John Nash, Disused Canal, Wormingford, Essex , 1940s c.
Towner is proud of its reputation for exhibiting 20th century artists whose work and personal influence has, despite an initial impact on the art world at the time, been overlooked or neglected. During the research for Ravilious & Co , it became apparent that John Nash, the lesser known brother of Paul Nash, was one of the most interesting artists who had been unjustifiably overlooked. This view was supported by feedback from our visitors who were keen to see more of Nash’s work.We will present a major show on Nash in Autumn 2020 to address a significant gap in his exhibition history, contextualising his life and work within the history of early and mid-20th century English art.
Walter Sickert, Nina Hamnett on Sofa , undated
I’ve always been a fan of Sickert and I’m drawn to the dark painterly nature of this work, which is also being shown in the collection display that I’m curating at London Art Fair, opening in late January 2019. This work joined our collection in 2009 as part of a large gift. At a time when all galleries are working to ever-tighter budgets, gifts like this one are becoming increasingly important as a means of allowing public collections like ours to grow and evolve.
Tirzah Garwood, Hornet with Wild Roses , 1950
Rather unfairly, Tirzah Garwood is often referred to as ‘the wife of Eric Ravilious’. In reality, she is a very accomplished artist in her own right, adept in many different mediums, and had a recognisable influence on Ravilious’ work. Many of our visitors were delighted to discover her work and find out more about her story in our 2017 exhibition Ravilious & Co. Through continuing to exhibit and champion her work, we hope to play our part in affording Tirzah the recognition that she rightly deserves.
Frances Hodgkins, Portrait of Cedric Morris , 1930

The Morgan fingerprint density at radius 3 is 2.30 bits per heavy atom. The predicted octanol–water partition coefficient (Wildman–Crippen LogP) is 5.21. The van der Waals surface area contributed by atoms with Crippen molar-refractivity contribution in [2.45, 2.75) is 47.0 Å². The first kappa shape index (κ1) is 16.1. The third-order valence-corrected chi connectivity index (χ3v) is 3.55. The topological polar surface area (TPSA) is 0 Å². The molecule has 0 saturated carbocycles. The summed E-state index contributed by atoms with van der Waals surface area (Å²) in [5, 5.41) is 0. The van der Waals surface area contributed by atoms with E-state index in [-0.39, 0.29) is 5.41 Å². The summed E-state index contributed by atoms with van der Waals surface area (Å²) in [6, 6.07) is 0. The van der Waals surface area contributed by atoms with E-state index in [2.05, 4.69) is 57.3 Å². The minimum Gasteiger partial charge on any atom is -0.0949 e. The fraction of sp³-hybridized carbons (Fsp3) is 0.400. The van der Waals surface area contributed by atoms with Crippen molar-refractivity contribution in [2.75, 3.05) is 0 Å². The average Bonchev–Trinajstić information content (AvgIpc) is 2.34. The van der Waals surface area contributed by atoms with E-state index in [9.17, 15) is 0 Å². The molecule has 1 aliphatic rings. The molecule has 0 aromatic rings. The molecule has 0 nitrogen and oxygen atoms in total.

Hodgkins’ portrait of her friend Cedric Morris is a work that, like Bawden’s, captures a special creative relationship between two artists. This work was bequeathed to Towner in 1971 by Lucy Carrington Wertheim along with over fifty other works from her collection. This was the largest single gift given to the gallery and included works by Christopher Wood, Alfred Wallis, Frances Hodgkins and Phelan Gibb. Wertheim was a great supporter and patron of these artists and many others, and vehemently believed that modern British artists should have the same opportunities as their European counterparts. In February 2020 Towner will explore Wertheim’s contribution to the gallery through a major exhibition re-uniting these works with others from her collection.
You can see the Towner Collection at London Art Fair from January 16 – 20 2019. See more at www.londonartfair.co.uk/museum-partner/
Eastbourne, East Sussex
Collecting and exhibiting contemporary art for nearly 100 years, Towner Eastbourne presents an ambitious and high quality programme of historic, modern and contemporary art through temporary and collection based exhibitions, talks, events and creative activities for as many as 160,000 visitors each year. Founded in 1923 as the result of…